Can you Out-Exercise a "Bad" Diet?


Written By: Heather Gerrish, RDN

Oftentimes we think of “nutrition” or “exercise”, but in reality, these two variables work together to support a healthy, sustainable lifestyle that is unique and different for everyone! This blog will discuss why this is a common topic and what this really means (it’s probably not what you think!).

What has your previous perception of each of these terms been? What comes to mind?

First, let’s review some of the more common thoughts associated with “dieting” or “exercising” that might not be the most sustainable approach. Going overboard or throwing yourself into a drastic change, may that be related to a diet plan or exercise regimen, does not often equal “success” long term (and that’s what we want, right?). Thinking more long term and how you are going to carry out the changes you make in either realm are important considerations when adopting any new routine and to assess the feasibility of the action you are pursuing.

When was the last time you went on an overly strict diet, or eliminated foods, or even entire food groups to follow a new diet?

What about exercise? Have you ever decided that you were going to attempt to reach a rather steep activity goal without thinking about HOW you were going to reach it and sustain your activity level?

That’s where we often are bogged down with society’s “quick fix” or “magic pill” methodology that often results in discouraging results and has us circling back to where we started, or on a step behind.

What’s important to consider is how establishing peace with your body (both for fuel and performance) allows you to pursue the things you enjoy and allow these aspects to complement each other rather than compete.

As you are well aware, exercise is not only good for the body but good for the soul! Taking the time for yourself to work on your personal goals is an important variable in this equation as well. Thinking of your physical and mental health as well as what you choose to put in your body to fuel your body and mind is a way to look at the “big picture” of health, not just one aspect at a time.

So, let’s get down to business. Can you out-exercise a bad diet?

Well, to start - what is your perception of this phrase? Where do you think it comes from? What does it make you think or feel?

Taking this phrase as it is, without context or explanation as to what a “bad” diet is or what classifies “out-exercising” one, you might think that this does not hold much truth (or does!). Either way, using this to reflect on your own personal balance between your nutrition practice and activity is a great way to assess and look for areas of improvement or future goals. Asking yourself not how you are going to exercise more to “burn off” your treats is not a very sustainable frame of mind and food can be enjoyed with the flexibility (remember, sustainability and feasibility!) to indulge on occasion. What’s not sustainable is breaking yourself down for one mistake.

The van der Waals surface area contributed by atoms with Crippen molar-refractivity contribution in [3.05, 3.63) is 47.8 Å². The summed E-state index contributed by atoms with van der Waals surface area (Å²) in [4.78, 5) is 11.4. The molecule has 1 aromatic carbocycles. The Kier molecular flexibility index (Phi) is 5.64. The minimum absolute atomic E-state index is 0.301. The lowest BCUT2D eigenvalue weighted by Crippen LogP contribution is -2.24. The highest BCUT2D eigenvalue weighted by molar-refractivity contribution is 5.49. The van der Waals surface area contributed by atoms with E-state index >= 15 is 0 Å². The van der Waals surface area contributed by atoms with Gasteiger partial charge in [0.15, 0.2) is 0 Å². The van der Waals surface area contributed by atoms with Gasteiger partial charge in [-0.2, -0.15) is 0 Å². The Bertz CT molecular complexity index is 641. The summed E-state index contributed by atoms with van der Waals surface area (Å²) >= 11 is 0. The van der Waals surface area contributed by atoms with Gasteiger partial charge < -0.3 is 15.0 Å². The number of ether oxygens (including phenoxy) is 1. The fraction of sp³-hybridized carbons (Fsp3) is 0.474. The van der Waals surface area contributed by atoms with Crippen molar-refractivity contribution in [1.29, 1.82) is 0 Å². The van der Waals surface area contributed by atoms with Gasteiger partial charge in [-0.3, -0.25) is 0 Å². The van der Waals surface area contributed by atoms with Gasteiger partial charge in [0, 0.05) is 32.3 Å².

If you haven’t already guessed my overall perception of the importance of balance and the creation of a sustainable lifestyle with both nutrition and exercise as a forefront! Both are essential to not only weight loss and maintenance, but also long term sustainability at a healthy weight. Exercise is not only for weight loss either - there are countless benefits across many variables of mental health to physical health, making it an even more important player in this “long-term” mix.

Both work together. Not independently and the idea of “out-exercising” a “bad diet” is simply not robust or definitive enough to provide any sound description as to what this actually means, let alone why we would consider separating these two components when they work so beautifully together!

What’s your plan for making a lasting relationship with a sound (but balanced) nutrition practice and including physical activity throughout your life? What do you enjoy? What is your passion?

Reflecting on what makes us unique and how “out-exercising a bad diet” really should have no room in the itinerary of the great things and GOALS we all have is important to stay motivated and gain perspective on what your body does and will continue to do for you. Just like we treat others with respect and kindness, we need to do the same for our bodies. Complementing our nutrition practice with exciting and invigorating activity and finding what makes us happy needs to find a home in your long term health plan too!

The next time you are thinking with this frame of mind, or determining if you need to run off that extra cookie - think again how your practice is moving towards a sustainable future and how you would feel about this way of thought in 30 years. Would you treat your body the same?

Heather Gerrish